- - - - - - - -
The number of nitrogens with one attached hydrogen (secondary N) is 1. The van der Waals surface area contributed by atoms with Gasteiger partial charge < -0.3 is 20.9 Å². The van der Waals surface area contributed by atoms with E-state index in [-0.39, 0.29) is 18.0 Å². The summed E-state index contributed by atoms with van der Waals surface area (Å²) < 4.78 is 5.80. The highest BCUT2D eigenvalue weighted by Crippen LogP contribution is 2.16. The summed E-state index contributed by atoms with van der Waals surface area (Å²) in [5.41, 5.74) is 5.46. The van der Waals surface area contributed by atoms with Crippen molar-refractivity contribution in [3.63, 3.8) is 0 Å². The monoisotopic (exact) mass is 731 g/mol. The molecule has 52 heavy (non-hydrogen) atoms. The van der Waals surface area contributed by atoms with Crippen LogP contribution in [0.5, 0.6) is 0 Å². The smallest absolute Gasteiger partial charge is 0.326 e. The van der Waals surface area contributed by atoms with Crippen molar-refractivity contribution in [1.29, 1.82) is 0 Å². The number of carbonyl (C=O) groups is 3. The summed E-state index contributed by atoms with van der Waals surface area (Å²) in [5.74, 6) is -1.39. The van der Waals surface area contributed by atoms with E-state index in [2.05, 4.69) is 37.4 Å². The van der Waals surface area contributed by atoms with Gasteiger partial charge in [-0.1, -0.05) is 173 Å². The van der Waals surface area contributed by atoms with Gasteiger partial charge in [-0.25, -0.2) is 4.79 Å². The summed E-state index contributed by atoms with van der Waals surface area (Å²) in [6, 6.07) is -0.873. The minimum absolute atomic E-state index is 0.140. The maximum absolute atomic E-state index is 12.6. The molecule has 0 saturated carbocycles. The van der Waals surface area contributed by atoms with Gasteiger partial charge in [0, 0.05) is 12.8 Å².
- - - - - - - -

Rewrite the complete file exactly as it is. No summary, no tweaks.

The number of nitrogens with one attached hydrogen (secondary N) is 1. The van der Waals surface area contributed by atoms with Gasteiger partial charge < -0.3 is 20.9 Å². The van der Waals surface area contributed by atoms with E-state index in [-0.39, 0.29) is 18.0 Å². The summed E-state index contributed by atoms with van der Waals surface area (Å²) < 4.78 is 5.80. The highest BCUT2D eigenvalue weighted by Crippen LogP contribution is 2.16. The summed E-state index contributed by atoms with van der Waals surface area (Å²) in [5.41, 5.74) is 5.46. The van der Waals surface area contributed by atoms with Crippen molar-refractivity contribution in [3.63, 3.8) is 0 Å². The monoisotopic (exact) mass is 731 g/mol. The molecule has 52 heavy (non-hydrogen) atoms. The van der Waals surface area contributed by atoms with Crippen LogP contribution in [0.5, 0.6) is 0 Å². The smallest absolute Gasteiger partial charge is 0.326 e. The van der Waals surface area contributed by atoms with Crippen molar-refractivity contribution in [1.29, 1.82) is 0 Å². The number of carbonyl (C=O) groups is 3. The summed E-state index contributed by atoms with van der Waals surface area (Å²) in [5.74, 6) is -1.39. The van der Waals surface area contributed by atoms with E-state index in [2.05, 4.69) is 37.4 Å². The van der Waals surface area contributed by atoms with Gasteiger partial charge in [-0.1, -0.05) is 173 Å². The van der Waals surface area contributed by atoms with Gasteiger partial charge in [-0.25, -0.2) is 4.79 Å². The summed E-state index contributed by atoms with van der Waals surface area (Å²) in [6, 6.07) is -0.873. The minimum absolute atomic E-state index is 0.140. The maximum absolute atomic E-state index is 12.6. The molecule has 0 saturated carbocycles. The van der Waals surface area contributed by atoms with Gasteiger partial charge in [0, 0.05) is 12.8 Å².